UCSB Science Line
Sponge Spicules Nerve Cells Galaxy Abalone Shell Nickel Succinate X-ray Lens Lupine
UCSB Science Line
How it Works
Ask a Question
Search Topics
Our Scientists
Science Links
Contact Information
We learned in class that after meiosis the sex cells have half of the chromosomes and that this half set is always one of the homologous chromosome pairs. Our book shows a picture of these 13 homologous pairs and they sometimes have quite different shapes. In what way do the pairs differ? If they carry exact the same information why do we have two pairs and if they carry different information what information will be different or be lost?
Answer 1:

This question brings up a lot of interesting concepts about genetics. We have 23 pair of chromosomes. A picture of a person's chromosomes is called a karyotype. You can see one at this site:
Take a look at chromosome #1. This man inherited one copy of chromosome #1 from his dad and one from his mom. If you look at #3, the two chromosomes look different, but that's just because one was bending when the picture was taken.

Now look at the last (23rd) pair, after #22. These two are really different. One is called an X chromosome, the other is a Y. That's how I knew this was a male. Females have 2 X chromosomes. The X chromosome has a lot of genes with a lot of information. The Y has about 9 working genes that basically tell the body to make this person male.

You might be wondering how a male gets by with fewer genes than a female. Most of the time it doesn't make a big difference in health. In fact, in each one of a female's cells, one X chromosome is 'switched off' and only one set of X genes is used. You can see this on the attached picture of my cat, Katie Lee. She's a "tortoiseshell" cat, meaning that she has splotches of black and orange. (Calico cats have more white, but also have black and orange patches.) What does this have to do with genes? The genes for both orange and black are dominant and on the X chromosome. If a cat gets a gene for black fur from one parent, and a gene for orange fur from the other, about half of her fur cells will make orange fur and half will make black fur, depending on which X chromosome is being used by that cell. Why can't male cats be tortoiseshell or calico?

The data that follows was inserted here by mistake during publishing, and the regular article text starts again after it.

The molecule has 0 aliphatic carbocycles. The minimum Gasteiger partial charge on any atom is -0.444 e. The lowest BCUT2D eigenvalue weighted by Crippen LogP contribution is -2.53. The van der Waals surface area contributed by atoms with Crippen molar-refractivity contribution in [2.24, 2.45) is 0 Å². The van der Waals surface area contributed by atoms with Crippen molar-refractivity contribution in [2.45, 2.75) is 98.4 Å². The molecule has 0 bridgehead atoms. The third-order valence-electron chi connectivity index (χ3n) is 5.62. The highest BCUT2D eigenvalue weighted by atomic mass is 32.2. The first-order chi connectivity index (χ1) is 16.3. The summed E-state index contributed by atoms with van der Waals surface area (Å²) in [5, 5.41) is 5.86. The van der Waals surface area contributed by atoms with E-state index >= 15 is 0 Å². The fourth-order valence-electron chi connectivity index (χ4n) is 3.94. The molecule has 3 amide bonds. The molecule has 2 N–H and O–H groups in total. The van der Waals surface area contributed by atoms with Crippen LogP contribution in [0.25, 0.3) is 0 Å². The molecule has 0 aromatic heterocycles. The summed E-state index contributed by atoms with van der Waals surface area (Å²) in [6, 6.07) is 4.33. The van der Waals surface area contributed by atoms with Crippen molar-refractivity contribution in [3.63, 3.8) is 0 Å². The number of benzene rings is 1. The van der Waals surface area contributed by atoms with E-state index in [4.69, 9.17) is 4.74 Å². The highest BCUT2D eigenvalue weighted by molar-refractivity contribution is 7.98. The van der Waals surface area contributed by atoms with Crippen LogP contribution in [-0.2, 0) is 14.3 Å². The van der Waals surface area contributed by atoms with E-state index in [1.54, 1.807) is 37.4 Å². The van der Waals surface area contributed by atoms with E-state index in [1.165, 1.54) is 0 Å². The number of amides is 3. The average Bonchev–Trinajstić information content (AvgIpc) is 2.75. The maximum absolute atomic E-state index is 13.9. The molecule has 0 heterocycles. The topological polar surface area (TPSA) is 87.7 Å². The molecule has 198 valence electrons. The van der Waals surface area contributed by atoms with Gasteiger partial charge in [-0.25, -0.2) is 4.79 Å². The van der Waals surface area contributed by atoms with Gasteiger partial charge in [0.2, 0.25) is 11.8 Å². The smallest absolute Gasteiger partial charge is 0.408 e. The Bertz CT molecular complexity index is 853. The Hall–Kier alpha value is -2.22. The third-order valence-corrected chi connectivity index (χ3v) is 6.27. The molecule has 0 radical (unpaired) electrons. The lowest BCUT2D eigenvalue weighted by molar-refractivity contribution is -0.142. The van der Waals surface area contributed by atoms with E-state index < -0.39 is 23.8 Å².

Sometimes males have problems due to having only one X chromosome. If there is a "bad" gene on their only X, they don't have a chance of having a good copy. Females are less likely to have certain diseases or problems because if they have a bad gene on one X, they probably have a good copy on the other X.

Back to meiosis, remember that you have to divide the number of chromosomes in half (from 23 pair to 23) when making egg or sperm cells or the baby would have too many chromosomes. Each cell made by meiosis will have one complete set, but will be different because of the source of the genes. Chromosomes will be patchworks of the chromosomes inherited from the parents. But if all goes well, each one will look the same outside and have a complete set of genes.

For more on karyotypes, check out this site:http://www.biology.arizona.edu/human_bio/activities/karyotyping/karyotyping.html

Answer 2:

In biology a lot of technical terms are used, and sometimes because the words sound so strange it's easy to get confused.Personally when I was studying things like genetics and reproduction, I found that oftentimes I would have difficulty understanding concepts because I didn't really have a firm grasp of the little differences between things. For example, you will learn (if you haven't already) the terms gene, locus, allele, and chromosome. All of these deal with DNA, but they all refer to different things! One thing I've learned is that a good way to keep from getting confused is to really focus on understanding what each term means.